Retail fuel station and convenience store operator Alimentation Couche-Tard Inc. has agreed to divest up to 71 retail fuel stations with convenience stores to Empire Petroleum Partners in order to settle Federal Trade Commission charges that ACT’s proposed $4.4 billion acquisition of competitor CST Brands, Inc. would violate federal antitrust law.
The divestiture order requires ACT to divest 70 CST fuel stations to Empire, and to give Empire the option of acquiring an additional location owned by ACT. The fuel stations to be divested are in Arizona, Colorado, Florida, Georgia, Louisiana, New Mexico, Ohio, and Texas.
According to the complaint, the geographic markets for the retail sale of gasoline and diesel are localized, generally ranging from a few blocks to a few miles. The complaint alleges that without a remedy the merger would significantly increase market concentration for the retail sales of gasoline or diesel in each of the 71 local markets, resulting in a monopoly in ten markets and reducing the number of competitors in the rest to two or three.
Retail fuel stations compete on price, convenience store format, product offerings, and location, and they pay close attention to nearby competitors. The complaint alleges that without the divestiture the merger would allow the combined entity to raise prices unilaterally in markets where CST is ACT’s only or closest competitor, and increase the likelihood of coordinated effects in markets where three or two competitors would remain.
Headquartered in Quebec, Canada, ACT operates convenience stores and retail fuel stations worldwide, including nearly 4,700 in United States. Almost all the convenience stores, which operate primarily under the Circle K and Kangaroo Express banners, also sell retail fuel under a variety of company and third-party brands.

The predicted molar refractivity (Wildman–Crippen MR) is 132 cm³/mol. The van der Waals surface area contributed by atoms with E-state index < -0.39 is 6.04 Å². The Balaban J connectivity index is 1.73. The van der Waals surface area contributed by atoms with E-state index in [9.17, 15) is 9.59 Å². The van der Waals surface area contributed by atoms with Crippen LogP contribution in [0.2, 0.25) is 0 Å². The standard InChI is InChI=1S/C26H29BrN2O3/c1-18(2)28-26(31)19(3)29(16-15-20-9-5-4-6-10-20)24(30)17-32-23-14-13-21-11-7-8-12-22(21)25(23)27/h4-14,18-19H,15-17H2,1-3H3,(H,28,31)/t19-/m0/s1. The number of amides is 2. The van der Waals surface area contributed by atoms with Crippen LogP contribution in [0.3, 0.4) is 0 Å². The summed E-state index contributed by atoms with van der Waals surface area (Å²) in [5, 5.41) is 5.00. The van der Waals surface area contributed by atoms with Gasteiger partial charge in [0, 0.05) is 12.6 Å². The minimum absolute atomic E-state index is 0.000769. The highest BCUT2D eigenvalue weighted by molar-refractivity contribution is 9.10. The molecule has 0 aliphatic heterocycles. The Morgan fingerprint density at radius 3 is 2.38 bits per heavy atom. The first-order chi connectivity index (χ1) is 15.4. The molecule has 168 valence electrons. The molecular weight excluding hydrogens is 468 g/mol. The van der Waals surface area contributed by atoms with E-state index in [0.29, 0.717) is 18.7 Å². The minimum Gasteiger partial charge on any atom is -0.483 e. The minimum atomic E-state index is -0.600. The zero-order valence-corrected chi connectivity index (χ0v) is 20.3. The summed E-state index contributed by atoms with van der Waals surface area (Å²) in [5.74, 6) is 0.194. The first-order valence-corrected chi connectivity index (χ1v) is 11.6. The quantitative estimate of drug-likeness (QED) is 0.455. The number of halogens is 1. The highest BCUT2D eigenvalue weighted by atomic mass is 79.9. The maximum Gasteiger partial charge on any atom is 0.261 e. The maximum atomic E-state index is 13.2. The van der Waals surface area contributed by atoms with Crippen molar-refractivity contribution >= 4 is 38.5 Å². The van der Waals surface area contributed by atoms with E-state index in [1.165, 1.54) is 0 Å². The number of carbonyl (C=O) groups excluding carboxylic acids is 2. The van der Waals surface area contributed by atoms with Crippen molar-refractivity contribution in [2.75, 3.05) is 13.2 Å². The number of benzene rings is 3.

San Antonio, Texas-based CST operates 1,146 convenience stores and retail fuel stations in the United States. The convenience stores operate primarily under the Corner Store banner, while the fuel stations generally use the Valero brand.
Under the terms of the consent agreement, ACT has 75 days after the transaction closes or 14 days after the FTC’s consent agreement becomes final to divest to Empire CST’s retail fuel stations in 70 local markets. In Albany, Georgia, ACT’s retail fuel station was damaged by a tornado in early 2017 and the proposed divestiture agreement requires ACT to give Empire the option to buy this damaged site. If Empire declines, the proposed divestiture agreement prohibits ACT, for a period of ten years, from restricting the use of the property as a retail fuel station in any future sale.
Further details about the consent agreement, which includes an asset maintenance order and allows the Commission to appoint a monitor trustee, are set forth in the analysis to aid public comment for this matter.
The Commission vote to issue the complaint and accept the proposed consent order for public comment was 2-0. The FTC will publish the consent agreement package in the Federal Register shortly. The agreement will be subject to public comment for 30 days, beginning today and continuing through July 26, 2017, after which the Commission will decide whether to make the proposed consent order final. Comments can be filed electronically or in paper form by following the instructions in the “Supplementary Information” section of the Federal Register notice.
NOTE: The Commission issues an administrative complaint when it has “reason to believe” that the law has been or is being violated, and it appears to the Commission that a proceeding is in the public interest. When the Commission issues a consent order on a final basis, it carries the force of law with respect to future actions. Each violation of such an order may result in a civil penalty of up to $40,654.
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